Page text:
California is not forgiving Liberty Mutual for misleading consumers

A screen shot of one of the misleading television ads [Source: YouTube]

A screen shot of one of the misleading television ads [Source: YouTube]

Marketers can learn a valuable lesson from Liberty Mutual Insurance today, but it’s one that is hopefully taught in most Marketing 101 classes: review your advertisements for all regulatory compliance or it could cost you big time. In Liberty Mutual’s case it’s to the tune of $925,00 in penalties in California, not to mention the very real damage to its reputation and brand.

The Riverside County District Attorney’s office announced today in a press release that a consumer protection lawsuit against the Boston-based insurance company has resulted in a settlement. The civil complaint alleges violation of California’s false advertising laws by failing to disclose to consumers in the ads that “accident forgiveness” was in fact not available in the state yet countless advertisements had been running in California for over two years. State law requires that all advertising must clearly and conspicuously disclose any material facts that viewers need to avoid being misled. It is alleged in a complaint filed in the case that the disclaimers in the Liberty Mutual ads were unlawful because these ads could convey “an overall impression that California consumers would receive this benefit as part of Liberty Mutual car insurance,” which was not true.

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Study: In Spite of its popularity, Americans skeptical of social media

13th Allstate-National Journal Heartland Monitor Poll Shows Opportunities for Businesses and Political Leaders, But Authenticity and Openness Are Key

Americans believe participation in social media makes them more informed and influential as both consumers and citizens, even as they express clear skepticism about the trustworthiness of the information they find there, according to poll results announced today by The Allstate Corporation (NYSE: ALL) and National Journal.

The 13th quarterly Allstate-National Journal Heartland Monitor Poll explored how Americans incorporate social media into their consumer and community behaviors. Its findings reveal important themes about trust and influence, even as leaders in the public and private sectors increasingly use social media to engage consumers and voters.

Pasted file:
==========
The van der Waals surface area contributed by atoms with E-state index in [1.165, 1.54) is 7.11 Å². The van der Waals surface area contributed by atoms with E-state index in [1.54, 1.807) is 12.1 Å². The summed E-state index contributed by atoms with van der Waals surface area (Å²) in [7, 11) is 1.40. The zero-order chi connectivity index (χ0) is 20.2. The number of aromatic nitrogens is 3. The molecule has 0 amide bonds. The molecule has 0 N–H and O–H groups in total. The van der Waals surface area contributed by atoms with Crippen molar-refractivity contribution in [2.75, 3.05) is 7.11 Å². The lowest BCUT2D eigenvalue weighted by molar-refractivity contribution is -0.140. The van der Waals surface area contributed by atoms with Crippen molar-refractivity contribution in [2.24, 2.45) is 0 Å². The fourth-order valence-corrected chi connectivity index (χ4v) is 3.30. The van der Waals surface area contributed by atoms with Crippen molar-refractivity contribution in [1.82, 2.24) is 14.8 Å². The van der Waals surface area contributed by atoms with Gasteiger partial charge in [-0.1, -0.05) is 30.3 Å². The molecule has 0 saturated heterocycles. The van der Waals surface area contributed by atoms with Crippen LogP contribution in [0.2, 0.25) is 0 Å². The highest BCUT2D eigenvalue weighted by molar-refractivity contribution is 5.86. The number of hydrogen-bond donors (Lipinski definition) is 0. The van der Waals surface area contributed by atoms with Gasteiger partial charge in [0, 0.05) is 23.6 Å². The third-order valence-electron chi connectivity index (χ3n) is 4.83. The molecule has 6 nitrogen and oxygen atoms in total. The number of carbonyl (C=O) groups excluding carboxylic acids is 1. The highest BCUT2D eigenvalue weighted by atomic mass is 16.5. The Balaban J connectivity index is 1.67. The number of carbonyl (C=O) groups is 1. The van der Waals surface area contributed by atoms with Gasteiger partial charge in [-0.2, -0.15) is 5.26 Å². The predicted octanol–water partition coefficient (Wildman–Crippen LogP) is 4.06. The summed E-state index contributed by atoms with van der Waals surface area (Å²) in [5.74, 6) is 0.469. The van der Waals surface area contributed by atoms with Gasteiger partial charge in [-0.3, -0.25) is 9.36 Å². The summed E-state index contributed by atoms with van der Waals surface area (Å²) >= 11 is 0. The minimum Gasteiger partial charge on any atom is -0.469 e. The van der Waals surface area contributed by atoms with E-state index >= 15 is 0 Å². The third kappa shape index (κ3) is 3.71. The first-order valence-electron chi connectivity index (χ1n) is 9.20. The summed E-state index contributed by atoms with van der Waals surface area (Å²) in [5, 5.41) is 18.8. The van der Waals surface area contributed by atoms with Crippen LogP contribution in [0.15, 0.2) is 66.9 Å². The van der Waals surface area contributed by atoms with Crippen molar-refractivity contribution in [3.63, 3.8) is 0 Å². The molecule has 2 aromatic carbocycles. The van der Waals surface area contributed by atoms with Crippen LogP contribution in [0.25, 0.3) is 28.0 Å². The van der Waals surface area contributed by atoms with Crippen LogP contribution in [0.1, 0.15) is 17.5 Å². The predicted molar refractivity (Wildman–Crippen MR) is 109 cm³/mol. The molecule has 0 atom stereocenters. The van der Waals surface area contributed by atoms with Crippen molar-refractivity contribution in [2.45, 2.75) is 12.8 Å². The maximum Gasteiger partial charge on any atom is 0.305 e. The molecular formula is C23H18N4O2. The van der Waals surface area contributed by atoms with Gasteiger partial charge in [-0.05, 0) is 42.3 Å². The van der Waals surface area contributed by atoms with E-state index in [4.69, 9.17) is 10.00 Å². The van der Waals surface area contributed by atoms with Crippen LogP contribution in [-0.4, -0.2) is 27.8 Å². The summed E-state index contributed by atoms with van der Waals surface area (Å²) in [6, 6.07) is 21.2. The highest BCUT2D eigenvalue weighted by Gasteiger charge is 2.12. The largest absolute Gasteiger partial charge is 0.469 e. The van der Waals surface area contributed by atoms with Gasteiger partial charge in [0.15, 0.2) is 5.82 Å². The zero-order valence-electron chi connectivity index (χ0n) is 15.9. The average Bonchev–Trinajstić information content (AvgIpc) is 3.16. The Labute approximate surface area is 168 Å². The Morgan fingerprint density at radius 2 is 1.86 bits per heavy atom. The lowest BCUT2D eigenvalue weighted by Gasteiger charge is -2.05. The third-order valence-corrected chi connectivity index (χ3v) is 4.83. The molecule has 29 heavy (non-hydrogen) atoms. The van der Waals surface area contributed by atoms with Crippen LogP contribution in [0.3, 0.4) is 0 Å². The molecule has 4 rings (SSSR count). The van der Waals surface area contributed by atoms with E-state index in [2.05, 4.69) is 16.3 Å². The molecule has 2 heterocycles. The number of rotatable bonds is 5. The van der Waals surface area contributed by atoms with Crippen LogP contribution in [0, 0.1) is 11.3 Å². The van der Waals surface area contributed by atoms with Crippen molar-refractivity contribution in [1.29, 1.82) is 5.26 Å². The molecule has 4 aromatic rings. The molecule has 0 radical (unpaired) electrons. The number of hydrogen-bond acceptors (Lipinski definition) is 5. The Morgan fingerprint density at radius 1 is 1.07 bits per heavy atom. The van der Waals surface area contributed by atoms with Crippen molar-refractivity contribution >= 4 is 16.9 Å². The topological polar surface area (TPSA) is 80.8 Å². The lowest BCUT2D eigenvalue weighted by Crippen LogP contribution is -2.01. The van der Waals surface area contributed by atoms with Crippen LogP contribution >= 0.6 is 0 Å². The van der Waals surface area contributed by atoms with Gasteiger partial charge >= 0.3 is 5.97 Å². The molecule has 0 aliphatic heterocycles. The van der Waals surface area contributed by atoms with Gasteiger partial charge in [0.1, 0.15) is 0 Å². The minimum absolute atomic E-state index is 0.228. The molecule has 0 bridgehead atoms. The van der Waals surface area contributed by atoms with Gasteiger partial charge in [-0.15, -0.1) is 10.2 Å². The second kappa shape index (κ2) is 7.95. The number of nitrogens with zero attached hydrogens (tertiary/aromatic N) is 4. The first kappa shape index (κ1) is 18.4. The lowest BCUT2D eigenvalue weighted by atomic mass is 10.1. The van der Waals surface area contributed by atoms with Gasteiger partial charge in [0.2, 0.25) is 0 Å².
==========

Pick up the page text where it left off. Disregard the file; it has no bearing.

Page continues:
Nearly two out of three American adults surveyed used social media in the last month. Although social media users are somewhat younger, more educated and more affluent than non-users on average, they closely align with the overall American public in their opinions about politics and the economy, as well as their perceptions of major institutions.

However, social media users report significantly higher levels of political and community activity, including volunteering for a community organization (69% of social media users versus 49% of non-users), signing campaign or community petitions (68% of users versus 50% of non-users), or attending a campaign rally (32% of users versus 22% of non-users). Social media users also are more likely to consult with others about buying a product or service (79% of users versus 60% of non-users) or change their minds about a product or service because of others’ opinions (64% of users versus 47% of non-users).

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Pivot Study Shows Future of Advertising will be Influenced by Consumer Behavior in Social Networks

84% of brands encourage user involvement with social advertising campaigns

The Pivot Conference today released findings from its industry survey of 230 brand managers, executives, and marketing professionals. The research, mainly conducted to reveal the interest in and utilization of Social Advertising, provided high-level insights into the state and future of the industry.

Presented by Editorial Director and Conference Producer Brian Solis, the research revealed that the future of advertising will be largely influenced by consumer behavior in social networks. “Those brands that listen, measure and evolve programs as a result, will push advertising forward—to the benefit of consumers and ultimately the brand,” according to Solis. “Those brands that are ready to move the industry ahead will be at Pivot.”

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Facebook Releases Guide to Social Marketing Best Practices